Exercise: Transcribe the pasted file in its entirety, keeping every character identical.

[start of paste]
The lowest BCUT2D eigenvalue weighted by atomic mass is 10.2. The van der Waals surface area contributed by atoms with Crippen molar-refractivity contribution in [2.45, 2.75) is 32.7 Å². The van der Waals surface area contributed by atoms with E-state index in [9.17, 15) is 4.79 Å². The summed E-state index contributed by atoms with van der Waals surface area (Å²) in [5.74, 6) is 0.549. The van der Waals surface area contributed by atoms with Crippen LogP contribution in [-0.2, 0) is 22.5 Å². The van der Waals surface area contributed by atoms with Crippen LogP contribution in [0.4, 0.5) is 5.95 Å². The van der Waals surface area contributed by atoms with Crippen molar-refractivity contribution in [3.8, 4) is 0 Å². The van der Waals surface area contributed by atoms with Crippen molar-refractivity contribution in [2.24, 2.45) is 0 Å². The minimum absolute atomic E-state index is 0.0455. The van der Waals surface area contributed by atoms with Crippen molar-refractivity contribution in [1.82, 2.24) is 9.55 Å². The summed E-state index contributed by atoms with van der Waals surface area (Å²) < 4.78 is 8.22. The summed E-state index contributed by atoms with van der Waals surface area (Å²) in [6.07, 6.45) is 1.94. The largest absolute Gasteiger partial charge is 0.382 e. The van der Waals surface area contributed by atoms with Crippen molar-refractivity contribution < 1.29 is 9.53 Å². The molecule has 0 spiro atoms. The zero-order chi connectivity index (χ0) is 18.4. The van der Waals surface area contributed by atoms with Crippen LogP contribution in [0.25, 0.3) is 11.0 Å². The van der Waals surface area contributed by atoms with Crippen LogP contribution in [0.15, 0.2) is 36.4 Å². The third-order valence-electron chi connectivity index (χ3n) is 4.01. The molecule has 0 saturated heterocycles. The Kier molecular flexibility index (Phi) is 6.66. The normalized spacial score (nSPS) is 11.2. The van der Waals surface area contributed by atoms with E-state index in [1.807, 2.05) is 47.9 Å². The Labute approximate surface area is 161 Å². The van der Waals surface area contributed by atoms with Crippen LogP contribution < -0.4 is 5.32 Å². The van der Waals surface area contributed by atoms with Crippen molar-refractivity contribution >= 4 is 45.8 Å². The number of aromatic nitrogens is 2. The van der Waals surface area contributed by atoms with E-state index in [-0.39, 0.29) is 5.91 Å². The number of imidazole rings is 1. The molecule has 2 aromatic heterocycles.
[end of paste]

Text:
The lowest BCUT2D eigenvalue weighted by atomic mass is 10.2. The van der Waals surface area contributed by atoms with Crippen molar-refractivity contribution in [2.45, 2.75) is 32.7 Å². The van der Waals surface area contributed by atoms with E-state index in [9.17, 15) is 4.79 Å². The summed E-state index contributed by atoms with van der Waals surface area (Å²) in [5.74, 6) is 0.549. The van der Waals surface area contributed by atoms with Crippen LogP contribution in [-0.2, 0) is 22.5 Å². The van der Waals surface area contributed by atoms with Crippen LogP contribution in [0.4, 0.5) is 5.95 Å². The van der Waals surface area contributed by atoms with Crippen molar-refractivity contribution in [3.8, 4) is 0 Å². The van der Waals surface area contributed by atoms with Crippen molar-refractivity contribution in [2.24, 2.45) is 0 Å². The minimum absolute atomic E-state index is 0.0455. The van der Waals surface area contributed by atoms with Crippen molar-refractivity contribution in [1.82, 2.24) is 9.55 Å². The summed E-state index contributed by atoms with van der Waals surface area (Å²) < 4.78 is 8.22. The summed E-state index contributed by atoms with van der Waals surface area (Å²) in [6.07, 6.45) is 1.94. The largest absolute Gasteiger partial charge is 0.382 e. The van der Waals surface area contributed by atoms with Crippen molar-refractivity contribution < 1.29 is 9.53 Å². The molecule has 0 spiro atoms. The zero-order chi connectivity index (χ0) is 18.4. The van der Waals surface area contributed by atoms with Crippen LogP contribution in [0.25, 0.3) is 11.0 Å². The van der Waals surface area contributed by atoms with Crippen LogP contribution in [0.15, 0.2) is 36.4 Å². The third-order valence-electron chi connectivity index (χ3n) is 4.01. The molecule has 0 saturated heterocycles. The Kier molecular flexibility index (Phi) is 6.66. The normalized spacial score (nSPS) is 11.2. The van der Waals surface area contributed by atoms with E-state index in [1.807, 2.05) is 47.9 Å². The Labute approximate surface area is 161 Å². The van der Waals surface area contributed by atoms with Crippen LogP contribution < -0.4 is 5.32 Å². The van der Waals surface area contributed by atoms with Crippen molar-refractivity contribution >= 4 is 45.8 Å². The number of aromatic nitrogens is 2. The van der Waals surface area contributed by atoms with E-state index in [-0.39, 0.29) is 5.91 Å². The number of imidazole rings is 1. The molecule has 2 aromatic heterocycles.